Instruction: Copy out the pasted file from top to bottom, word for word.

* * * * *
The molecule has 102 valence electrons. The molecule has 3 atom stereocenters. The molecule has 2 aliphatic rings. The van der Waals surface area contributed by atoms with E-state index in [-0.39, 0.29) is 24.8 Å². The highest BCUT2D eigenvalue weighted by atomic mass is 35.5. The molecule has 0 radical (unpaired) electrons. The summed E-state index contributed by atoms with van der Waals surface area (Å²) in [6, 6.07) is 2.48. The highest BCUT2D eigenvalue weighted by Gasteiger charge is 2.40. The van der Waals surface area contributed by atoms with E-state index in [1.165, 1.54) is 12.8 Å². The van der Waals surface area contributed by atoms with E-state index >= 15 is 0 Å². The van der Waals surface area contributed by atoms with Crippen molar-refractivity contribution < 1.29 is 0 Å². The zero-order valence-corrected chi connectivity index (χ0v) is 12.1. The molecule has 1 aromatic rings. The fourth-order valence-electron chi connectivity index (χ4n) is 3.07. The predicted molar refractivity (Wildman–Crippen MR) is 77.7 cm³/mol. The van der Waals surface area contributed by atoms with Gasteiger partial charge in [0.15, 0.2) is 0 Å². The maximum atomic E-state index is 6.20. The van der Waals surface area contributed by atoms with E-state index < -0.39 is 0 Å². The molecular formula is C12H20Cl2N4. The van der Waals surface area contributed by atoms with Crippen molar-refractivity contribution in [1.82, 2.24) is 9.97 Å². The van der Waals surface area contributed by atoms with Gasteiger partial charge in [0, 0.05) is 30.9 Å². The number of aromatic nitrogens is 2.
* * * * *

The molecule has 102 valence electrons. The molecule has 3 atom stereocenters. The molecule has 2 aliphatic rings. The van der Waals surface area contributed by atoms with E-state index in [-0.39, 0.29) is 24.8 Å². The highest BCUT2D eigenvalue weighted by atomic mass is 35.5. The molecule has 0 radical (unpaired) electrons. The summed E-state index contributed by atoms with van der Waals surface area (Å²) in [6, 6.07) is 2.48. The highest BCUT2D eigenvalue weighted by Gasteiger charge is 2.40. The van der Waals surface area contributed by atoms with E-state index in [1.165, 1.54) is 12.8 Å². The van der Waals surface area contributed by atoms with E-state index >= 15 is 0 Å². The van der Waals surface area contributed by atoms with Crippen molar-refractivity contribution < 1.29 is 0 Å². The zero-order valence-corrected chi connectivity index (χ0v) is 12.1. The molecule has 1 aromatic rings. The fourth-order valence-electron chi connectivity index (χ4n) is 3.07. The predicted molar refractivity (Wildman–Crippen MR) is 77.7 cm³/mol. The van der Waals surface area contributed by atoms with Gasteiger partial charge in [0.15, 0.2) is 0 Å². The maximum atomic E-state index is 6.20. The van der Waals surface area contributed by atoms with E-state index < -0.39 is 0 Å². The molecular formula is C12H20Cl2N4. The van der Waals surface area contributed by atoms with Crippen molar-refractivity contribution in [1.82, 2.24) is 9.97 Å². The van der Waals surface area contributed by atoms with Gasteiger partial charge in [0, 0.05) is 30.9 Å². The number of aromatic nitrogens is 2.